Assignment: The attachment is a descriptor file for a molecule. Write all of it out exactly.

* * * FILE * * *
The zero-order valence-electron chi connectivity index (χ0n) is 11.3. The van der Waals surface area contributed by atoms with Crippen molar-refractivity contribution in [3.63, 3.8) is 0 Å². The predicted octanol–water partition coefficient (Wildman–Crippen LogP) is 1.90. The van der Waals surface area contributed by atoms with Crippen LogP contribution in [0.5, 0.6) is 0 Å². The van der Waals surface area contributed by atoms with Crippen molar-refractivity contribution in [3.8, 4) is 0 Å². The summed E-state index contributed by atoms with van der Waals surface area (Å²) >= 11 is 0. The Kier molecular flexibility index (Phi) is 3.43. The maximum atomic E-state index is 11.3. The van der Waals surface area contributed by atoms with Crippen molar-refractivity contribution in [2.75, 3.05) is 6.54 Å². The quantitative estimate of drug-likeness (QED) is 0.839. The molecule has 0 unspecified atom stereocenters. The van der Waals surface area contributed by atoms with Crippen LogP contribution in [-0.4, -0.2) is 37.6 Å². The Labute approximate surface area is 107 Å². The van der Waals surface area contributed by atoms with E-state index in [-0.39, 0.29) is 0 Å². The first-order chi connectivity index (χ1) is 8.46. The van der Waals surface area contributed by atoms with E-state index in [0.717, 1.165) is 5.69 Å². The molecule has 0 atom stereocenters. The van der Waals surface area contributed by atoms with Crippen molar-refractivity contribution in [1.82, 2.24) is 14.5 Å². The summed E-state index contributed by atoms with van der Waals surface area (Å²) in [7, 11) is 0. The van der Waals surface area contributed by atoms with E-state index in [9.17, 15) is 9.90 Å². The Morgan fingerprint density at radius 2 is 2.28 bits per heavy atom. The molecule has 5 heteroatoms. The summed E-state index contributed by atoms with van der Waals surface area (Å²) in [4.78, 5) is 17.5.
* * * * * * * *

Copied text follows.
The zero-order valence-electron chi connectivity index (χ0n) is 11.3. The van der Waals surface area contributed by atoms with Crippen molar-refractivity contribution in [3.63, 3.8) is 0 Å². The predicted octanol–water partition coefficient (Wildman–Crippen LogP) is 1.90. The van der Waals surface area contributed by atoms with Crippen LogP contribution in [0.5, 0.6) is 0 Å². The van der Waals surface area contributed by atoms with Crippen molar-refractivity contribution in [3.8, 4) is 0 Å². The summed E-state index contributed by atoms with van der Waals surface area (Å²) >= 11 is 0. The Kier molecular flexibility index (Phi) is 3.43. The maximum atomic E-state index is 11.3. The van der Waals surface area contributed by atoms with Crippen molar-refractivity contribution in [2.75, 3.05) is 6.54 Å². The quantitative estimate of drug-likeness (QED) is 0.839. The molecule has 0 unspecified atom stereocenters. The van der Waals surface area contributed by atoms with Crippen LogP contribution in [-0.4, -0.2) is 37.6 Å². The Labute approximate surface area is 107 Å². The van der Waals surface area contributed by atoms with E-state index in [-0.39, 0.29) is 0 Å². The first-order chi connectivity index (χ1) is 8.46. The van der Waals surface area contributed by atoms with E-state index in [0.717, 1.165) is 5.69 Å². The molecule has 0 atom stereocenters. The van der Waals surface area contributed by atoms with Crippen molar-refractivity contribution in [1.82, 2.24) is 14.5 Å². The summed E-state index contributed by atoms with van der Waals surface area (Å²) in [7, 11) is 0. The van der Waals surface area contributed by atoms with E-state index in [9.17, 15) is 9.90 Å². The Morgan fingerprint density at radius 2 is 2.28 bits per heavy atom. The molecule has 5 heteroatoms. The summed E-state index contributed by atoms with van der Waals surface area (Å²) in [4.78, 5) is 17.5.